The search has begun for Donald Nieman’s replacement as Binghamton University provost.
Nieman is stepping down at the end of the academic year from his positions as provost and executive vice president for academic affairs after a decade-long tenure. The initiation of the hiring process was announced in a Dateline announcement released early last week. It outlined the formation of a hiring committee and the enlistment of WittKieffer, an executive hiring search firm, to seek out BU’s next provost.
Barry Jones, co-chair of the provost hiring committee, chair of the economics department and a professor of economics, detailed the hiring committee’s composition.
“The search committee is broadly representative of the University and includes representatives of every school and college and the [Glenn G. Bartle] Library,” Jones wrote in an email. “It includes three distinguished professors (including [M. Stanley Whittingham, distinguished professor of chemistry and director of the Northeast Center for Chemical Energy Storage]), the directors of [the Institute for Genocide and Mass Atrocity Prevention] and the Harriet Tubman Center [for the Study of Freedom and Equity], the most recent Faculty Senate chair, the founding director of speech [and] language pathology, two department chairs (not including me), the director of [the Educational Opportunity Program (EOP)] and an assistant dean. It also includes a student leader who serves on the BU Council, a former dean who also serves on the BU Council and the chair of the BU Foundation board.”
Karen Jones, committee co-chair and vice president for diversity, equity and inclusion, provided insight into how the search has developed thus far.
“The process has been quite open and transparent and in accordance with the search firm’s proposal and our hiring processes,” Jones wrote in an email. “Members of the search committee met with the consultants to discuss the position description, as well as members of the campus community; identifying experiences one would expect from a provost.”
Jones also explained the type of candidate that the committee is seeking out and the extent of the search.
“This is a national search, and our expectation is we will find a candidate whose experience will build upon the foundation and work of Provost Nieman; an excellent scholar and a servant leader,” Jones wrote. “One whose work and vision will complement [BU] President [Harvey] Stenger’s and the members of the senior leadership team … We are searching for a candidate who values public education; who has an understanding as to the historical founding of SUNY [and] its mission of creating access and yet wants to further position the University to its continued rise as a premier research institution; and someone who has a demonstrated commitment to diversity, equity, inclusion and belonging.”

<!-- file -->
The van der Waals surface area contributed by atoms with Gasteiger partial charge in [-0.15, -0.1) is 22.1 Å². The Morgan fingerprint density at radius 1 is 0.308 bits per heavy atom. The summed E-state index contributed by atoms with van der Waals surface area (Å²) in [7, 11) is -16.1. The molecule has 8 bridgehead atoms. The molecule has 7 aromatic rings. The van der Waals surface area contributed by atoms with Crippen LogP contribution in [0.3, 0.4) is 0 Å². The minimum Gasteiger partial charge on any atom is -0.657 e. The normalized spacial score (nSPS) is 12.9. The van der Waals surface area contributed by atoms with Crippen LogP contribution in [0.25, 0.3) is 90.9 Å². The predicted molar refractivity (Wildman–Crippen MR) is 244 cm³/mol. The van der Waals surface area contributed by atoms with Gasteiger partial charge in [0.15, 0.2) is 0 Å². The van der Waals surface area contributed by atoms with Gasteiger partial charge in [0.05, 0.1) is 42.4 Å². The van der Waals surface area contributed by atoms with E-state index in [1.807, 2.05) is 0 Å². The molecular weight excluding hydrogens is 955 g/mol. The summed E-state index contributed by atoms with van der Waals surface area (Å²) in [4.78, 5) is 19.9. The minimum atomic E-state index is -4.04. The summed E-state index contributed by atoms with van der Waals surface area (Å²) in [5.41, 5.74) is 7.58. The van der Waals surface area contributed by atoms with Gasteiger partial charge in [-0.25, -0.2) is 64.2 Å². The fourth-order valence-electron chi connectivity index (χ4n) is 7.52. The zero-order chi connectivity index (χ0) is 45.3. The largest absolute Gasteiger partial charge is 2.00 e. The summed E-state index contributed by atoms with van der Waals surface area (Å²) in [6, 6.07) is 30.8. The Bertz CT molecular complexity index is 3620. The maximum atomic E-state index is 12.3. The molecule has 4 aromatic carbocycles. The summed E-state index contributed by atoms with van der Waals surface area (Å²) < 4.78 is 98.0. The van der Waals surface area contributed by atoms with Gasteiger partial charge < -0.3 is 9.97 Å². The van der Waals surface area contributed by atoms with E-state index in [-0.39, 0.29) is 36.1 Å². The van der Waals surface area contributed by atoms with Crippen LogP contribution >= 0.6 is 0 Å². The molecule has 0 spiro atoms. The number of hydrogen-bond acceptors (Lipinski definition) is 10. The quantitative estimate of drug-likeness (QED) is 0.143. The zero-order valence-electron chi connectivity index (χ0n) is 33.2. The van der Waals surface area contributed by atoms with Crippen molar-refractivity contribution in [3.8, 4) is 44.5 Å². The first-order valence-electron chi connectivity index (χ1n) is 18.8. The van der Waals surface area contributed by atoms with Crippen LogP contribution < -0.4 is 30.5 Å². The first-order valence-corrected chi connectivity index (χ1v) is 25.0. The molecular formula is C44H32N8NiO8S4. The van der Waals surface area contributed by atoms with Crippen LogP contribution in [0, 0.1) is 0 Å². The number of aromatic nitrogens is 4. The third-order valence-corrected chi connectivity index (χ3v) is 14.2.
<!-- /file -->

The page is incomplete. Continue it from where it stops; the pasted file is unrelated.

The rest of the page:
Students voiced their own personal wishes and concerns for the new provost.
Kate O’Neill, a sophomore majoring in systems science and industrial engineering, highlighted desires for a future provost to have experience in education.
“I would want a provost who’s open to input from students, just generally more accessible,” O’Neill wrote. “Also someone who’s taught before and understands that plans on paper don’t directly translate to what happens in the classroom.”
Christian Loucas, an undeclared freshman, said he would like the new provost to focus on the overall freshman experience, targeting high workloads and the challenging transition to college life.
“I would like for a new provost to have the teachers and [teaching assistants (TAs)] be more lenient with their work and deadlines,” Loucas wrote. “I would also like for them to cater a bit more toward freshmen as we have no idea what we’re doing. A lot of the stuff that students from other years know is much different than what we have grown up with.”
Imtiaz Alam, a sophomore majoring in mathematics, highlighted his own concerns with the lack of funding to the theatre department, which he would like the provost help with.
“I remember taking a [theatre] class last semester and part of the class was that we had to write about the [BU] student productions, but one thing that was very noticeable about this assignment was that we were required to buy tickets,” Alam wrote. “My teacher explained that the show isn’t budgeted or allocated like other departments but rather covered more by ticket sales. The [theatre] department is an amazing set of people who make spectacular shows. It’s a shame that their passion and production isn’t allocated for.”
Putting the search aside, Jones expressed the committee’s gratitude for Neiman’s time as provost.
“We are very lucky to have enjoyed Provost Nieman’s leadership first as dean of Harpur College and then as provost,” Jones wrote. “He was instrumental in expanding the University under SUNY 2020, launching [the School of Pharmacy and Pharmaceutical Sciences] and leading the ongoing health care expansion. He has also been a champion of interdisciplinary research and teaching. His leadership was a time of growth while protecting quality and improving our reputation. In the past two years, he was instrumental in helping get us through the pandemic.”
The committee plans to wrap up their search and make a hire in spring 2022, with the new provost beginning work in the summer.